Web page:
Although there are no pillows or blankets in sight, this arrangement is an improvement over sleeping three in the backseat or in an open car trunk, which we’ve done before. I peer around into the narrow, one-windowed room to the right, which features a mattress and box spring atop a real metal bed frame. Viewing farther inside I find a shelf for clothes. This will be Camille’s room. She’s the oldest one here and deserves a real bed.

I take the room with the cot, resting my garbage bag on the floor and digging out my plastic Jesus figurines. This will signal to my siblings that this room is mine.

When I turn back toward the door, Norman brakes from running down the hall to stop in Camille’s room and looks out over the gray, gravel front yard.

“You like the new place?” I ask him.

“Like it? I love it! Think I can have this room?”

“Nope, it’s Camille’s. You and Rosie get to share the room at the end of the hall.”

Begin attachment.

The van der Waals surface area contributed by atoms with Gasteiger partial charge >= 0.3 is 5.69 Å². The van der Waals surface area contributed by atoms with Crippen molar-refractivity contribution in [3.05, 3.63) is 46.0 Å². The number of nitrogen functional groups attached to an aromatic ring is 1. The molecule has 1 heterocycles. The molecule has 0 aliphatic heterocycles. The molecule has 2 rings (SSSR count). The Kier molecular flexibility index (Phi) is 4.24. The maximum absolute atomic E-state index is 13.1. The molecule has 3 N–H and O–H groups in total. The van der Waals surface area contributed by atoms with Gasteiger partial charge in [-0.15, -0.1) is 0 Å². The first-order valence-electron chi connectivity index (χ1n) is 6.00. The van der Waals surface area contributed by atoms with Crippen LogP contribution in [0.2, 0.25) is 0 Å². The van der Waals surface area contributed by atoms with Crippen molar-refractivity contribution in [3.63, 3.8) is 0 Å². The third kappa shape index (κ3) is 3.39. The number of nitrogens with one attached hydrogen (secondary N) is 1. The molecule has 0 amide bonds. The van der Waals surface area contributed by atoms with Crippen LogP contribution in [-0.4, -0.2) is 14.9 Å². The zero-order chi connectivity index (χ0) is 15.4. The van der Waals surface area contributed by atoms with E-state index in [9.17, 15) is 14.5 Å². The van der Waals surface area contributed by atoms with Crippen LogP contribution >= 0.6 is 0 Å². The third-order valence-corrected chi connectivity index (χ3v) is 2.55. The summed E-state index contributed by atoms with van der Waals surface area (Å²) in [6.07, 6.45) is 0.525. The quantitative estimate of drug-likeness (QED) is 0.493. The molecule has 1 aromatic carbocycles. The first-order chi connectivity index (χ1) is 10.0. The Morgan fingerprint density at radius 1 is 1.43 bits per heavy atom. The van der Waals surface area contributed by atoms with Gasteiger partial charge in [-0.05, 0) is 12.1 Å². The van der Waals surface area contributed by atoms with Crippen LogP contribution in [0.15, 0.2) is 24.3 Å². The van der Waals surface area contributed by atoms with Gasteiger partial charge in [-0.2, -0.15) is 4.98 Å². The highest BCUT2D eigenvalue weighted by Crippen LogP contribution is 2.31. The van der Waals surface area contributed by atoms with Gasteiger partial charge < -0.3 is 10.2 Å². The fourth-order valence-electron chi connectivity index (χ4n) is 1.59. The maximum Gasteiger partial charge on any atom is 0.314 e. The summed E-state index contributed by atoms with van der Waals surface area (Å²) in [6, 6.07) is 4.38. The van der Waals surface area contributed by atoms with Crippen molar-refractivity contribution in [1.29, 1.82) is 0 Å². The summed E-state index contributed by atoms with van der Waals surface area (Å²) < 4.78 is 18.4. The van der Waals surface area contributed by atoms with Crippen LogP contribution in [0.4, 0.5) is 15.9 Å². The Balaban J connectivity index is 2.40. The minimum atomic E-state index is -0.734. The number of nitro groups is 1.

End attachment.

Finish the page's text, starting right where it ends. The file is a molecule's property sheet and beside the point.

He runs there, pokes his head inside, smiles back at me, and takes off downstairs.

“I’ll set your room up when Cookie leaves,” I yell after him. “Dig out Trouble so you and Rosie can play while we clean.”

I find Camille at the car, unloading Norman and Rosie’s stuff. “Cookie’s in her bedroom,” I mutter.

“She better not pass out.”

“I made sure she won’t. Norman’s setting up Trouble outside her bedroom door.”

“Genius!” The popping bubble in the middle of the board game, combined with the kids’ chatter, will be enough to drive her out.

While getting to work downstairs, it occurs to me that it’s too late in the day for Rosie to stay in her pajamas. While she’s playing Trouble with Norman on the living room floor, I sneak over, kneel down, and smooth the wisps of her sandy colored hair away from her moist face.